They Came to Baghdad is a stand alone mystery originally published in 1951. It’s a story full of espionage and full of twists and turns. It’s a lot of fun and a great rainy afternoon read.
What struck me most is that in 1951, people were still traveling so freely through the Middle East. One of the travelers is a young, single woman, Victoria Jones. She’s a bit of a nitwit but you do come to like her by the end.
Not destined to be in my top 5 Christies but still a great read. 4/5 stars.
Murder at the Vicarage is the first written (and my first read) in the Miss Marple series.
While it was an okay read, it won’t go down as one of my favorites. I think my biggest issue is that Miss Marple is really a secondary character. It is written in the Vicar’s POV and the reader follows him in the search for the killer. Jane Marple isn’t investigating — instead she is just a nosy neighbor who says that she is interested in ‘human nature’ and has theories about the murderer’s identity. My guess is that in future books she does play a larger role but here it just didn’t quite work.
Also, I know some readers consider the Christie mysteries to be cozies. For the most part, I haven’t agreed and thought them to be more robust and, well, deeper than a modern-day cozy. However, Murder at the Vicarage fits into that genre pretty well as an enjoyable read without a lot of depth.
3/5 stars – required reading if working through Christie’s library but not one of her best.
A Longmire novella to hold us over until the next full length book? Yes, please.
The Highwayman highlights some of my favorite details of this series. The entire story is based around an off-the-books investigation Walt and his BFF, Henry Standing Bear, take on for a friend. It’s well written with a story that flows like a river through the canyon.
What’s great about Johnson’s novellas and short stories is that you can read them in or out of order. Most do not include any spoilers for the major plot lines of the series. Plus, he uses the opportunity to delve into details about tertiary characters that we barely know but that have piqued our interest in some way.
My journey through the library of Agatha Christie mysteries continues. Murder in Mesopotamia is another fine example of what she does best. It’s a fairly simple, straightforward mystery. But there is sometimes comfort in ‘simple’. You know what you are going to get and there is nothing wrong with that.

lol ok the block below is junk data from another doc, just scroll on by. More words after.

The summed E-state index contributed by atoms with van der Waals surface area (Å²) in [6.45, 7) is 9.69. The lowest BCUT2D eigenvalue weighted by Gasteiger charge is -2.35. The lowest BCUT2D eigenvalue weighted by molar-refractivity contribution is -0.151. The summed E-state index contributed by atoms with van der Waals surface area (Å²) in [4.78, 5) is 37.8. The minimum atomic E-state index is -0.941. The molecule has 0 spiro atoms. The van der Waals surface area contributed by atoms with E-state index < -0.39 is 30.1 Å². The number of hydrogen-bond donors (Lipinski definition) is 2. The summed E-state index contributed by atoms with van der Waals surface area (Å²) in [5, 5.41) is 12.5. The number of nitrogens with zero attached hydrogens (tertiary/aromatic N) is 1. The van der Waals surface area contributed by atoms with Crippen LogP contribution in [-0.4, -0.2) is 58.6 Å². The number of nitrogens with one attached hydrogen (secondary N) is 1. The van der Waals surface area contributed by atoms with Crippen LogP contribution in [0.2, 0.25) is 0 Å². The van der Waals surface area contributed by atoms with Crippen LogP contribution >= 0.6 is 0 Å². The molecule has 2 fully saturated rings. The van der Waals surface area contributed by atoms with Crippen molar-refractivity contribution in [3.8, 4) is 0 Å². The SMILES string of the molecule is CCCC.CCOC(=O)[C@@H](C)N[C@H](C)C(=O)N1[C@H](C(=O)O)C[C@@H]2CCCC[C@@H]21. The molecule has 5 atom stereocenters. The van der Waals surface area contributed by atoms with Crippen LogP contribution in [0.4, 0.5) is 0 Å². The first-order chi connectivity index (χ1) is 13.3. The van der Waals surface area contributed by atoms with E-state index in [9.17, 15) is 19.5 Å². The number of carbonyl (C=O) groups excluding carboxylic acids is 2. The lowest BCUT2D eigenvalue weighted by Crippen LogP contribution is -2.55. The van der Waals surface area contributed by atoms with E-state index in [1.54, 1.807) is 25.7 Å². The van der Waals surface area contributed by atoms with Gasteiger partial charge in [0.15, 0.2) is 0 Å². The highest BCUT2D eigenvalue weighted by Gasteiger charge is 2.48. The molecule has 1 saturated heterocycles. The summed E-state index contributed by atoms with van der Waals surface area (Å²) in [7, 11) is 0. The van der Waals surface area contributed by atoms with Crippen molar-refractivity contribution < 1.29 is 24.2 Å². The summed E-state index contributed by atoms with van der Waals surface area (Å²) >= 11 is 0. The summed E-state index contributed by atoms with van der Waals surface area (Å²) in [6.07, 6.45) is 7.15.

If I were a kid, this would probably be my favorite book ever and I’d give it all the stars in the world.
But, I’m not a kid and, as an adult, this book is kind of…not suitable for kids? Is that right? Anyone who knows me can attest that I think children should read anything and everything. However, I do think parents have to be careful about knowing what they are reading and talking to them about it.
Matilda is the story of a 5-year-old girl who is intelligent well beyond her years. She is surrounded by adults who are nasty, hateful people. From her parents to the headmistress of her school. And, therein lies my major issue with Matilda. If a child reads this in a vacuum, they may believe that:
– It’s okay to defy your parents if you don’t like them.
– Bored because you are being ignored? Then just walk all over town and explore on your own. As a 5-year-old.
– Wanna get back at your parents? Put dye in your father’s hair tonic. Or, put glue around the edge of his hat so it gets stuck to his head.
– If the headmistress at your school is a complete be-yotch then just use your superpowers to scare her so badly that she faints.
– Don’t want to move out of town with your parents? Just get the teacher that you’ve known for a few weeks to agree to take you in. (No danger in that right?)
I know, I know. I’m reading way too much into this. My concern lies that there are really no repercussions for Matilda’s actions. Yes, all these people are horrible. But…this just seemed like a child getting revenge. If she got away with this at 5-years, what is she going to do at 13 when she doesn’t agree with her caretaker? Or at 20 when she’s in college and angry with her professor? Even at 40 when she has a major disagreement with her spouse? If you take the moral of this story, she should get back at them in the worst possible way.
Is this what we should teach our children?
3/5 stars because I do think that I would have been like “heck yeah” as a child.
The Beautiful Mystery is a fantastic installment in the Armand Gamache series. Penny went in a different direction with the story this time and didn’t take us to the small village of Three Pines. Instead Gamache and his second in command, Beauvoir, investigate a murder at a Benedictine monastery.
This had all the ingredients for a winning mystery novel and for that alone it deserves 5-stars. But, its’ specialness comes from a surprising angle – the parallels between the friendship of the abbott and his prior (2nd in command) and Gamache and Beauvoir. Fans of this series know of the father/son relationship that they have built. Seeing cracks in the foundation is heartbreaking.
Penny also spent a good bit of time on prescription drug addiction. I’ve had very little personal experience (thankfully) but know that it has the potential to change everything and ruin lives. And, in The Beautiful Mystery it has done just that. You know that a book is special when you immediately want to pick up the next in the series to see what happens with your favorite characters.